The Best Defense

Blogging Thucydides (IV): I think this may be the most brutal line I've ever read

In the dialogue with the people of the small, weak island of Melos, the Athenians explained why the island must submit to the wishes of the city of Athens: "the strong do what they can and the weak suffer what they must." (P. 352, Landmark edition) Yow. That is (as the headline suggested) perhaps the nastiest line I ever have read. 

The Melians asked to be allowed to remain neutral in the war. Tough luck, said Athens, which then invaded and "put to death all the grown men whom they took, and sold the women and children for slaves," and then re-settled the island with their own colonists.

Such wholesale violence seemed to be about par for the course in the ancient Greek world. Samos is not that big an island, but when one party in a civil war on the island prevailed, it executed 200 of most powerful men from the other party and banished another 400. (P. 493, Landmark edition) Sounds to me like they extirpated the opposition.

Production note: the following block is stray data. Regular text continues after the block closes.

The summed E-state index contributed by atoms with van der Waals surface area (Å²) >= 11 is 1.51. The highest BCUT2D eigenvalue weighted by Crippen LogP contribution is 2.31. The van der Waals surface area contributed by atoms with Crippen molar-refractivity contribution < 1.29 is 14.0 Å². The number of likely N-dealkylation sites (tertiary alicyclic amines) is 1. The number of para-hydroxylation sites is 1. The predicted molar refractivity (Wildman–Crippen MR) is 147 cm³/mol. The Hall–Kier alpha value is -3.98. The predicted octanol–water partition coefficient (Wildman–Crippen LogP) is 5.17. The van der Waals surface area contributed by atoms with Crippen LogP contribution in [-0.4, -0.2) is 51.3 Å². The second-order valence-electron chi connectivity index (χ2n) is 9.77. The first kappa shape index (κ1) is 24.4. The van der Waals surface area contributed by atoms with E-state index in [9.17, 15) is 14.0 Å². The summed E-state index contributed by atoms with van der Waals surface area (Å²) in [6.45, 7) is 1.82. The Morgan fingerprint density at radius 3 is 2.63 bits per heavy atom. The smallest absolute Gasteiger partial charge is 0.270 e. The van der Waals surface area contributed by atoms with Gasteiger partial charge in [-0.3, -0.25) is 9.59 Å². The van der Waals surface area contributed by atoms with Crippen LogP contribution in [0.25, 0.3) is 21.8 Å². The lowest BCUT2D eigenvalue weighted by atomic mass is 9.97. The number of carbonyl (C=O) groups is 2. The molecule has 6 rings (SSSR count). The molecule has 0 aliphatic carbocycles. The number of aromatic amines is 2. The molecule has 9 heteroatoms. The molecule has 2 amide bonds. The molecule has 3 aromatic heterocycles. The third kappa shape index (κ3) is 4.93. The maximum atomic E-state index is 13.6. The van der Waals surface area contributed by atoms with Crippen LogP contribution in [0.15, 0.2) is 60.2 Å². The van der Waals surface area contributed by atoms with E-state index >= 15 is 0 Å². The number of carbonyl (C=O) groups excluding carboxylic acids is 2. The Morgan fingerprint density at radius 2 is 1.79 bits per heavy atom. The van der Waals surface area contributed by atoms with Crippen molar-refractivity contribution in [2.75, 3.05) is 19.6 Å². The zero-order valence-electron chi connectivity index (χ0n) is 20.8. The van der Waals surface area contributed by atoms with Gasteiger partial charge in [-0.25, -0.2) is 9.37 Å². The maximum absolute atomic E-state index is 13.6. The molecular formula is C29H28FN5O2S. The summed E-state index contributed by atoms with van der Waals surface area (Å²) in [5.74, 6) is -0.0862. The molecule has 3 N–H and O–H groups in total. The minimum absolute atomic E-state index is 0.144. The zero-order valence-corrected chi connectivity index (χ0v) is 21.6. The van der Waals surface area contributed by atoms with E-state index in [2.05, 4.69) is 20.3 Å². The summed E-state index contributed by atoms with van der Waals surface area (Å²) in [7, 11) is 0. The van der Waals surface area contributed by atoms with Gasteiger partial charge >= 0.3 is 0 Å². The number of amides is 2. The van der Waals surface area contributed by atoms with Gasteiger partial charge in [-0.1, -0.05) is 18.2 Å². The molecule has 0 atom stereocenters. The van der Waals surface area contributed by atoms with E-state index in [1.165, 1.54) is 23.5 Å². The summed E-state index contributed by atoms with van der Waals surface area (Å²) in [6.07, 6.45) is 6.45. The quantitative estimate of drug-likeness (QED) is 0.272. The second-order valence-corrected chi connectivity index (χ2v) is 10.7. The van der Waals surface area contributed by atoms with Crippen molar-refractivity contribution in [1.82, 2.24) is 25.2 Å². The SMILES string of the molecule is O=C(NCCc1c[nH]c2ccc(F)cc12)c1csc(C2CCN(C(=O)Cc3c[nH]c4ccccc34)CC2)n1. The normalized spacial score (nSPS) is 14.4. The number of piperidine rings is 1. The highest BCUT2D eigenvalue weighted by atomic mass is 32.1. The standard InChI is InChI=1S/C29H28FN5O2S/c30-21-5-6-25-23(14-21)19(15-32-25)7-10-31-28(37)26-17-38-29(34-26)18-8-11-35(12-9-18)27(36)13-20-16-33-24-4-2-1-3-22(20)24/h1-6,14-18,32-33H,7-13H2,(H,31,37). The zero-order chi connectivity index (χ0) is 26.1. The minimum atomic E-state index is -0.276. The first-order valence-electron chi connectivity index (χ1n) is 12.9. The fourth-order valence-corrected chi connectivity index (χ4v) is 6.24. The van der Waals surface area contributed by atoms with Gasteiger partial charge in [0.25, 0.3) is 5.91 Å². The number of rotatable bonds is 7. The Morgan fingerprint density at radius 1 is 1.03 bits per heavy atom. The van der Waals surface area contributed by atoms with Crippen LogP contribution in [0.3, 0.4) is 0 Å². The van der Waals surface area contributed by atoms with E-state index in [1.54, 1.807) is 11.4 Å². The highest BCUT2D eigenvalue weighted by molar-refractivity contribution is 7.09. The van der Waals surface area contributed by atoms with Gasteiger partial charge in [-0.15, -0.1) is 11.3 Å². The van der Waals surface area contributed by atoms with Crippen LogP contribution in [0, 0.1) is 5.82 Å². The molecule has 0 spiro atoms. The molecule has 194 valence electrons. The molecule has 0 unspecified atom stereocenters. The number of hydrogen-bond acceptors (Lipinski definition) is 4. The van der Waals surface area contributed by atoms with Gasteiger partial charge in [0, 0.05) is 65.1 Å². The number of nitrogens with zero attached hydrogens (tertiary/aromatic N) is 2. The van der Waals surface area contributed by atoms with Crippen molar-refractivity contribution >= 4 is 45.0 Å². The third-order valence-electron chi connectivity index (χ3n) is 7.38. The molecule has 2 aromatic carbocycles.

The Best Defense

Maj. Robert Stanton on having the courage to let your soldiers figure it out

Maj. Robert Stanton discusses learning how to do counterinsurgency in eastern Afghanistan in 2006-07:

If you have the intellectual humility to realize that you don't have all the answers, and you are willing to underwrite enough risk to let your junior leaders and soldiers do what needs to be done. You can take a group of American soldiers, give them a vague mission, and as long as you resource them, they're going to do things you never could have imagined them being able to do. They're going to solve your problems for you, half the time when you don't even know you have a problem. For me, the biggest lesson that I think I learned -- and I learned a lot of lessons from that deployment -- was that. As I continue in the military and as I see other leaders, you've got to have that intellectual humility, because you don't have all the answers, and you don't need to have them all. You've got some brilliant 21-year-old kid who loves what he's doing and is going to solve your problems for you if you just give him the freedom to do it, and you resource him enough to do it. You make him feel empowered to do it. If you can do that, then the things we can do as an Army are unbelievable. That's what I would say.